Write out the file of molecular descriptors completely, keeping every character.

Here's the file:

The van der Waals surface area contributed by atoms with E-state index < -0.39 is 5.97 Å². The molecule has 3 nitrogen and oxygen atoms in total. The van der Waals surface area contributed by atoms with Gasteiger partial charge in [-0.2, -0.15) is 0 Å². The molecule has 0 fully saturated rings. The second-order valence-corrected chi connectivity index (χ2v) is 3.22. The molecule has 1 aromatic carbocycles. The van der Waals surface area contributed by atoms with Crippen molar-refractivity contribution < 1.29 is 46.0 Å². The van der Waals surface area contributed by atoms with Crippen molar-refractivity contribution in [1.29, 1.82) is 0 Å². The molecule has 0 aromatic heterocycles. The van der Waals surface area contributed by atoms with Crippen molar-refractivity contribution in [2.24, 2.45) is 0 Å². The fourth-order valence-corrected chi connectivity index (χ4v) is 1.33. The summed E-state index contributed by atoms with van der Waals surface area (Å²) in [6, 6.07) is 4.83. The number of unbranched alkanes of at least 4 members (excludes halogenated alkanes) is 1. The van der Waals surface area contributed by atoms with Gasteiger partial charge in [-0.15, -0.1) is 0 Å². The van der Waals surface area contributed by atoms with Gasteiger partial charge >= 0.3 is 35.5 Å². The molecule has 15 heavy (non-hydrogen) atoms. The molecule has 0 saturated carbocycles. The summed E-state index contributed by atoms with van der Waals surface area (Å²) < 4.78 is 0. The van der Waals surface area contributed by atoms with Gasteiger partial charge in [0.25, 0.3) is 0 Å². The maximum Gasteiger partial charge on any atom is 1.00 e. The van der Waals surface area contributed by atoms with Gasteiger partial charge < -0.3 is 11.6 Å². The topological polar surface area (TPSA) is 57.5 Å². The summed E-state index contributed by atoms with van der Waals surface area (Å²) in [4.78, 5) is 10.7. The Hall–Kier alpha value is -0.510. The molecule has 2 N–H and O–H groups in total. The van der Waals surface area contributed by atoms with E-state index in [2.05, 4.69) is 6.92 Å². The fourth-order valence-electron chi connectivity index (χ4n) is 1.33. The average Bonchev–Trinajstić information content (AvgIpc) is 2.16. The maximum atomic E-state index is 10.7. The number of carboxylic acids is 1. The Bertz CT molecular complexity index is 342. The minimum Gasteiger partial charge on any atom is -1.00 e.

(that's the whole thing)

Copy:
The van der Waals surface area contributed by atoms with E-state index < -0.39 is 5.97 Å². The molecule has 3 nitrogen and oxygen atoms in total. The van der Waals surface area contributed by atoms with Gasteiger partial charge in [-0.2, -0.15) is 0 Å². The molecule has 0 fully saturated rings. The second-order valence-corrected chi connectivity index (χ2v) is 3.22. The molecule has 1 aromatic carbocycles. The van der Waals surface area contributed by atoms with Crippen molar-refractivity contribution < 1.29 is 46.0 Å². The van der Waals surface area contributed by atoms with Crippen molar-refractivity contribution in [1.29, 1.82) is 0 Å². The molecule has 0 aromatic heterocycles. The van der Waals surface area contributed by atoms with Crippen molar-refractivity contribution in [2.24, 2.45) is 0 Å². The fourth-order valence-corrected chi connectivity index (χ4v) is 1.33. The summed E-state index contributed by atoms with van der Waals surface area (Å²) in [6, 6.07) is 4.83. The number of unbranched alkanes of at least 4 members (excludes halogenated alkanes) is 1. The van der Waals surface area contributed by atoms with Gasteiger partial charge in [-0.15, -0.1) is 0 Å². The van der Waals surface area contributed by atoms with Gasteiger partial charge >= 0.3 is 35.5 Å². The molecule has 15 heavy (non-hydrogen) atoms. The molecule has 0 saturated carbocycles. The summed E-state index contributed by atoms with van der Waals surface area (Å²) < 4.78 is 0. The van der Waals surface area contributed by atoms with Gasteiger partial charge in [0.25, 0.3) is 0 Å². The maximum Gasteiger partial charge on any atom is 1.00 e. The van der Waals surface area contributed by atoms with Gasteiger partial charge < -0.3 is 11.6 Å². The topological polar surface area (TPSA) is 57.5 Å². The summed E-state index contributed by atoms with van der Waals surface area (Å²) in [4.78, 5) is 10.7. The Hall–Kier alpha value is -0.510. The molecule has 2 N–H and O–H groups in total. The van der Waals surface area contributed by atoms with E-state index in [2.05, 4.69) is 6.92 Å². The fourth-order valence-electron chi connectivity index (χ4n) is 1.33. The average Bonchev–Trinajstić information content (AvgIpc) is 2.16. The maximum atomic E-state index is 10.7. The number of carboxylic acids is 1. The Bertz CT molecular complexity index is 342. The minimum Gasteiger partial charge on any atom is -1.00 e.